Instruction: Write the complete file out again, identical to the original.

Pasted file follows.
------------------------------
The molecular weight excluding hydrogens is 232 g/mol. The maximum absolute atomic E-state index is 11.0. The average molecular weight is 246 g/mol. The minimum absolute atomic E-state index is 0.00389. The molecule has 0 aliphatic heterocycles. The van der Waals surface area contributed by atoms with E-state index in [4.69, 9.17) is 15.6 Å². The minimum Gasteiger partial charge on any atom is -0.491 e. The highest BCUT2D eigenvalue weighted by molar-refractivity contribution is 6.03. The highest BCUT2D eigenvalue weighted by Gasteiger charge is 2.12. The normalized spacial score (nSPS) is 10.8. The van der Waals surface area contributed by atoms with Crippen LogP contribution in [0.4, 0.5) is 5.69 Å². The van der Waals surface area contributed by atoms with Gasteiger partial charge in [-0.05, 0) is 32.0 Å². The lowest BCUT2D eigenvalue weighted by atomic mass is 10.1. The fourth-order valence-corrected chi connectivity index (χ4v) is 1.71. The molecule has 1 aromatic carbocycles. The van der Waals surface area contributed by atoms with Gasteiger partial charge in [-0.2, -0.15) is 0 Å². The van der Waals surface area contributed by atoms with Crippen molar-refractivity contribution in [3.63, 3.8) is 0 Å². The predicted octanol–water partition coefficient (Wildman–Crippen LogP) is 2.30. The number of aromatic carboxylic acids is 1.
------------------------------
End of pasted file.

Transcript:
The molecular weight excluding hydrogens is 232 g/mol. The maximum absolute atomic E-state index is 11.0. The average molecular weight is 246 g/mol. The minimum absolute atomic E-state index is 0.00389. The molecule has 0 aliphatic heterocycles. The van der Waals surface area contributed by atoms with E-state index in [4.69, 9.17) is 15.6 Å². The minimum Gasteiger partial charge on any atom is -0.491 e. The highest BCUT2D eigenvalue weighted by molar-refractivity contribution is 6.03. The highest BCUT2D eigenvalue weighted by Gasteiger charge is 2.12. The normalized spacial score (nSPS) is 10.8. The van der Waals surface area contributed by atoms with Crippen LogP contribution in [0.4, 0.5) is 5.69 Å². The van der Waals surface area contributed by atoms with Gasteiger partial charge in [-0.05, 0) is 32.0 Å². The lowest BCUT2D eigenvalue weighted by atomic mass is 10.1. The fourth-order valence-corrected chi connectivity index (χ4v) is 1.71. The molecule has 1 aromatic carbocycles. The van der Waals surface area contributed by atoms with Gasteiger partial charge in [-0.2, -0.15) is 0 Å². The van der Waals surface area contributed by atoms with Crippen molar-refractivity contribution in [3.63, 3.8) is 0 Å². The predicted octanol–water partition coefficient (Wildman–Crippen LogP) is 2.30. The number of aromatic carboxylic acids is 1.